The Revolutions of 1848 Essay

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The Revolutions of 1848

The Revolutions of 1848 have been described as the “greatest revolution of the century”1. From its mild beginnings in Palermo, Sicily in January 1848, it did not take long to spread across the rest of Europe (Britain and Russia were the only countries not to experience such revolutions). “In 1848 more states on the European continent were overcome by revolution than ever before and ever since”2. The Revolutions became more radical but after June 1848 these revolutionary events began to overlap with those of counterrevolutionary actions, thus enabling the old regimes to return to power. 1848 was described as “a sunny spring of the peoples abruptly interrupted by the winter of the princes”3.

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The situation was the same across central and west Europe. Revolutionaries found that the high hopes they had held in 1848 were pushed aside by the reality of different aims. As a result the counter-revolution continued to develop and gain the upper hand, particularly in the Habsburg monarchy, where rivalries within the monarchy itself and the confusion of competing national claims made counter-revolution easier, and in the Italian states where a lack of support had proved too powerful.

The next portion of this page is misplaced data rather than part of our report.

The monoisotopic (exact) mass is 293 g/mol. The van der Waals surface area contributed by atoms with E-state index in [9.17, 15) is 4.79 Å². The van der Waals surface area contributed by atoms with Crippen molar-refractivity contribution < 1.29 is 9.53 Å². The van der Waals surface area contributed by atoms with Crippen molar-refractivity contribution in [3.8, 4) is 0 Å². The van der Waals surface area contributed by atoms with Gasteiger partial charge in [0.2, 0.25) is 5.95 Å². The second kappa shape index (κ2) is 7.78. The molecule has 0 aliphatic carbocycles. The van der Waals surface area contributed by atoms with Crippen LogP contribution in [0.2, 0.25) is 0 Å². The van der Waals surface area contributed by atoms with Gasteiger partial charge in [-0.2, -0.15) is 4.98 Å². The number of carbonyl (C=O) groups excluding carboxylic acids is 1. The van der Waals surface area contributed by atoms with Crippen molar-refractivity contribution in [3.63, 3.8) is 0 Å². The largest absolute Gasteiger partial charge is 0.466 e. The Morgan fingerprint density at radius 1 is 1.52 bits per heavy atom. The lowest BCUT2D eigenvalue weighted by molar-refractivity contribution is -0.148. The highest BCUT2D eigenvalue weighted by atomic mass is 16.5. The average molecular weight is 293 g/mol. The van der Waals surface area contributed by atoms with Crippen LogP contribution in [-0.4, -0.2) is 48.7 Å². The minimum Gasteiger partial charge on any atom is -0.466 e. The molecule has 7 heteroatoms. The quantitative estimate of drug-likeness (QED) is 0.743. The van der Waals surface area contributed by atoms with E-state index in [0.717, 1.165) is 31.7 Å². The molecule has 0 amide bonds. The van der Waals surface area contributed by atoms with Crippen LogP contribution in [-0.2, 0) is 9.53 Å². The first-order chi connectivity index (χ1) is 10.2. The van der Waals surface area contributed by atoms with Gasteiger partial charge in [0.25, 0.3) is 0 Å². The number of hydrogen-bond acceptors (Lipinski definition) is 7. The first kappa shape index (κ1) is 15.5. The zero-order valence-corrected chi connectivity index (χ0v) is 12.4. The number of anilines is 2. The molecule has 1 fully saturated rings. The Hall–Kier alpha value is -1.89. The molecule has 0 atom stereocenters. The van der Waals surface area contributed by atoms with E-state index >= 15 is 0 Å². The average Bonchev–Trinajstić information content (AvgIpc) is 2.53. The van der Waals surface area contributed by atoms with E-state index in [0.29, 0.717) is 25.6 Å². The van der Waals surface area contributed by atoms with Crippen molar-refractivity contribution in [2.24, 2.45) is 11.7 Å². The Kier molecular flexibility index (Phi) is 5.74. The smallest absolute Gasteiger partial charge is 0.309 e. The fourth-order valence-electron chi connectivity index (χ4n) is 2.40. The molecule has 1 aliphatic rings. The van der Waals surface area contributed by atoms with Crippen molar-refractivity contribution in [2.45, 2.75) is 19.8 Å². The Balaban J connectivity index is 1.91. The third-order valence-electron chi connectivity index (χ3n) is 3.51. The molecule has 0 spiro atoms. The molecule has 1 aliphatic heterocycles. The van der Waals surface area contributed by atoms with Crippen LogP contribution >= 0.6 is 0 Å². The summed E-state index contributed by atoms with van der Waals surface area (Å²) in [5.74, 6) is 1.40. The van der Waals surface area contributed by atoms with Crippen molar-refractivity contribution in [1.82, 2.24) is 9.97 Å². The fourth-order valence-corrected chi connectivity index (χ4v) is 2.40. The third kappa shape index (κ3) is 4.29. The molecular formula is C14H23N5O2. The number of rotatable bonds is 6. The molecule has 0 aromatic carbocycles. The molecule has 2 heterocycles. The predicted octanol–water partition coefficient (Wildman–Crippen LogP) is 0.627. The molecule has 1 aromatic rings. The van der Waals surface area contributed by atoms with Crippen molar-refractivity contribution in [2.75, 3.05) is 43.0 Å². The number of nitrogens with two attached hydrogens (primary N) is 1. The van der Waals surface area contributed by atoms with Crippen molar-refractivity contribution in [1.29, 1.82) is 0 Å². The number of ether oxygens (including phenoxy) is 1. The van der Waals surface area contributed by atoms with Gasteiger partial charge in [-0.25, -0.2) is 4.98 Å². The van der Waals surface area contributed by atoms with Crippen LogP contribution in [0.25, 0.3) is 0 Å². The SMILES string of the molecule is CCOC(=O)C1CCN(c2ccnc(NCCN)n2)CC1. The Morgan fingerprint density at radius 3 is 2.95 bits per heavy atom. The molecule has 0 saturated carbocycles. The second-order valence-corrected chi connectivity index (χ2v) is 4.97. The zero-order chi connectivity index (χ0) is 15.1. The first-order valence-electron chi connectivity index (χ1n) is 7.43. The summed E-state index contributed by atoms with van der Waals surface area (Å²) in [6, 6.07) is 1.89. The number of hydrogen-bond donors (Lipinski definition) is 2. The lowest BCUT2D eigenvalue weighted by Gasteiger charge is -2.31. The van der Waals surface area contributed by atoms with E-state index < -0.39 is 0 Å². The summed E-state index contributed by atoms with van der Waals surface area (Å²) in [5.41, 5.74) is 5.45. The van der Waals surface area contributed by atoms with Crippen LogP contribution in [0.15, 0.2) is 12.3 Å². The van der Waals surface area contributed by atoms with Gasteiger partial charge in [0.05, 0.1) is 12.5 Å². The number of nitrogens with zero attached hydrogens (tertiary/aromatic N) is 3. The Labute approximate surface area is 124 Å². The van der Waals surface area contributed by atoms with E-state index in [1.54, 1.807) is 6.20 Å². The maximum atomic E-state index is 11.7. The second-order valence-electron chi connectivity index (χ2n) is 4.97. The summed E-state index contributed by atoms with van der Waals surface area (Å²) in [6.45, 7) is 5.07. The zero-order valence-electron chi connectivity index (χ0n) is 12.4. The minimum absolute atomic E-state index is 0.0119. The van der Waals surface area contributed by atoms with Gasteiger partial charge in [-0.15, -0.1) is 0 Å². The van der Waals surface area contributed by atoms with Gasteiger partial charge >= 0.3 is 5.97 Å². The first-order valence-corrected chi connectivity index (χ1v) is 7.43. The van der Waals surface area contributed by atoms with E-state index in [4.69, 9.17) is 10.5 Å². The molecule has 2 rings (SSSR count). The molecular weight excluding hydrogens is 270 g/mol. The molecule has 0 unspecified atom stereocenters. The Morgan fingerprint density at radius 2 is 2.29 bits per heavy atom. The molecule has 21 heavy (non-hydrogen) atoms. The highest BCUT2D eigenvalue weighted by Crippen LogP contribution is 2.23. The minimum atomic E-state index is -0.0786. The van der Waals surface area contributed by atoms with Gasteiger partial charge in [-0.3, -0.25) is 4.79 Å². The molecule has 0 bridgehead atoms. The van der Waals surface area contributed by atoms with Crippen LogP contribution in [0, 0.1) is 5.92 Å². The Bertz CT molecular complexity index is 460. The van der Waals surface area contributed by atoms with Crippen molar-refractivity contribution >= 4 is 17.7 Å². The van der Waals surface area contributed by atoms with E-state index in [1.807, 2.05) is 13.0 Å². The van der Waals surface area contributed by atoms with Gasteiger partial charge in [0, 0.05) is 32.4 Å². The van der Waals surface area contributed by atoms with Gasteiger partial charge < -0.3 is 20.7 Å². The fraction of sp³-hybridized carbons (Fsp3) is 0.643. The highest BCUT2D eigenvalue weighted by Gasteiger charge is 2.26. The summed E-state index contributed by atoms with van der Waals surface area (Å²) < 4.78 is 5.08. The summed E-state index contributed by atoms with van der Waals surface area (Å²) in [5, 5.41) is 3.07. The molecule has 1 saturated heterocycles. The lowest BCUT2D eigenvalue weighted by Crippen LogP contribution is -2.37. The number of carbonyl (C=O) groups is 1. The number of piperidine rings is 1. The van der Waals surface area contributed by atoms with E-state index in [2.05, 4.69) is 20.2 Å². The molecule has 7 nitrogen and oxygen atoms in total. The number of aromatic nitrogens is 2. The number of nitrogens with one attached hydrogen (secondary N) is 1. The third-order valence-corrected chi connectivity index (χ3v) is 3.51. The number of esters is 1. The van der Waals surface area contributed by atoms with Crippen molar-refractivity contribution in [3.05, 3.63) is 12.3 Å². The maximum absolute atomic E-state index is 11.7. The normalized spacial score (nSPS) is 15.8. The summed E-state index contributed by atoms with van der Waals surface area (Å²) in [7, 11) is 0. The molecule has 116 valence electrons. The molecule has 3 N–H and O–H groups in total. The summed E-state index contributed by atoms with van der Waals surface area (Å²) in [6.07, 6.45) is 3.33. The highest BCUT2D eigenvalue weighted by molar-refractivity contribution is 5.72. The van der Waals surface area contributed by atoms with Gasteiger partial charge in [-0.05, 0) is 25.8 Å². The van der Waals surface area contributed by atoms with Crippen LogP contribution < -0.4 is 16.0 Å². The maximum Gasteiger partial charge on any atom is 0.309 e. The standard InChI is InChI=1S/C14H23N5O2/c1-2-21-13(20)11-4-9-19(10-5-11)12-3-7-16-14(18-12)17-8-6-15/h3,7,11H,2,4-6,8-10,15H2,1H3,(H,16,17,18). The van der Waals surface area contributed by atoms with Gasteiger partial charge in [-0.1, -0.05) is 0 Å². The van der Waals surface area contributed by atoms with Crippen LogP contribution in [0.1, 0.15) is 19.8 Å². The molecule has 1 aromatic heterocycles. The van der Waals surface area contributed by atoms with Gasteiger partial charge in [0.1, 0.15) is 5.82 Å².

This division amongst revolutionaries was further heightened by the continued existence of social and economic problems throughout Europe. It was these social problems which had helped bring about the 1848 Revolutions in the first place. In the 1840s there was increased food shortage and business failure along with high unemployment, which had increased the dissatisfaction with the existing conservative or moderate regimes. Although this economic discontent had not been enough on its own to bring about the 1848 Revolutions, it definitely played a key part in their development and their collapse. These problems were still apparent in 1848 and consequently took some of the focus away from the revolutionaries’ cause. Along with the growing strain on food supplies and the increase of unemployment, Europe was also suffering from cholera and the plague. The plague had spread across Europe, starting

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